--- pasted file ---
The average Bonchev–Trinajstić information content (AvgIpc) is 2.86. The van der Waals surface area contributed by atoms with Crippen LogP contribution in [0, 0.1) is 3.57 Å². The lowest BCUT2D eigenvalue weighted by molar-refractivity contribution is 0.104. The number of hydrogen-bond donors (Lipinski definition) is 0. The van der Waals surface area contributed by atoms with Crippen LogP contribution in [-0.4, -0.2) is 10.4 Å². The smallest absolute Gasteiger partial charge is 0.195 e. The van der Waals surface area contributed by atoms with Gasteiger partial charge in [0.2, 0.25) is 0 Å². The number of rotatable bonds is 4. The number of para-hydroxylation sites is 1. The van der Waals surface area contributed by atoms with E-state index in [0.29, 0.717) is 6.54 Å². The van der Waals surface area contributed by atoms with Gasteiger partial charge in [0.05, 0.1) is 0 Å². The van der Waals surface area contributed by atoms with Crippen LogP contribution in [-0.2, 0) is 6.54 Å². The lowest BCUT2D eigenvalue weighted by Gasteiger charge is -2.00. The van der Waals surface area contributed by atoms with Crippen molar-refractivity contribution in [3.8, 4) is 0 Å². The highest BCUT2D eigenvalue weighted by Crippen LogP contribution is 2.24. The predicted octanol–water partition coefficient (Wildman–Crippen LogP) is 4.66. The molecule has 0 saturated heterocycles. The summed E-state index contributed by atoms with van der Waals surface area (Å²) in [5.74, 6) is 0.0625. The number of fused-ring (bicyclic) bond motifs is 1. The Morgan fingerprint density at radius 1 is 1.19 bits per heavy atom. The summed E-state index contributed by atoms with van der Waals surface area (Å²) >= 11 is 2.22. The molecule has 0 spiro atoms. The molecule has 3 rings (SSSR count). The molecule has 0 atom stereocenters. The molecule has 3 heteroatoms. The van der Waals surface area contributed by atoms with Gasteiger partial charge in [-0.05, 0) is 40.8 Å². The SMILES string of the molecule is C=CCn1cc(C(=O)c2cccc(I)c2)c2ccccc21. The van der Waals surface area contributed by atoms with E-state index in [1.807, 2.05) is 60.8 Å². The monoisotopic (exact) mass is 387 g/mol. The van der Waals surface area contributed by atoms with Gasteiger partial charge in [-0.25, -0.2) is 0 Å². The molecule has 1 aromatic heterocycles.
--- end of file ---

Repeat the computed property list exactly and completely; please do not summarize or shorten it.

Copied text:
The average Bonchev–Trinajstić information content (AvgIpc) is 2.86. The van der Waals surface area contributed by atoms with Crippen LogP contribution in [0, 0.1) is 3.57 Å². The lowest BCUT2D eigenvalue weighted by molar-refractivity contribution is 0.104. The number of hydrogen-bond donors (Lipinski definition) is 0. The van der Waals surface area contributed by atoms with Crippen LogP contribution in [-0.4, -0.2) is 10.4 Å². The smallest absolute Gasteiger partial charge is 0.195 e. The van der Waals surface area contributed by atoms with Gasteiger partial charge in [0.2, 0.25) is 0 Å². The number of rotatable bonds is 4. The number of para-hydroxylation sites is 1. The van der Waals surface area contributed by atoms with E-state index in [0.29, 0.717) is 6.54 Å². The van der Waals surface area contributed by atoms with Gasteiger partial charge in [0.05, 0.1) is 0 Å². The van der Waals surface area contributed by atoms with Crippen LogP contribution in [-0.2, 0) is 6.54 Å². The lowest BCUT2D eigenvalue weighted by Gasteiger charge is -2.00. The van der Waals surface area contributed by atoms with Crippen molar-refractivity contribution in [3.8, 4) is 0 Å². The highest BCUT2D eigenvalue weighted by Crippen LogP contribution is 2.24. The predicted octanol–water partition coefficient (Wildman–Crippen LogP) is 4.66. The molecule has 0 saturated heterocycles. The summed E-state index contributed by atoms with van der Waals surface area (Å²) in [5.74, 6) is 0.0625. The number of fused-ring (bicyclic) bond motifs is 1. The Morgan fingerprint density at radius 1 is 1.19 bits per heavy atom. The summed E-state index contributed by atoms with van der Waals surface area (Å²) >= 11 is 2.22. The molecule has 0 spiro atoms. The molecule has 3 rings (SSSR count). The molecule has 0 atom stereocenters. The molecule has 3 heteroatoms. The van der Waals surface area contributed by atoms with Gasteiger partial charge in [-0.05, 0) is 40.8 Å². The SMILES string of the molecule is C=CCn1cc(C(=O)c2cccc(I)c2)c2ccccc21. The van der Waals surface area contributed by atoms with E-state index in [1.807, 2.05) is 60.8 Å². The monoisotopic (exact) mass is 387 g/mol. The van der Waals surface area contributed by atoms with Gasteiger partial charge in [-0.25, -0.2) is 0 Å². The molecule has 1 aromatic heterocycles.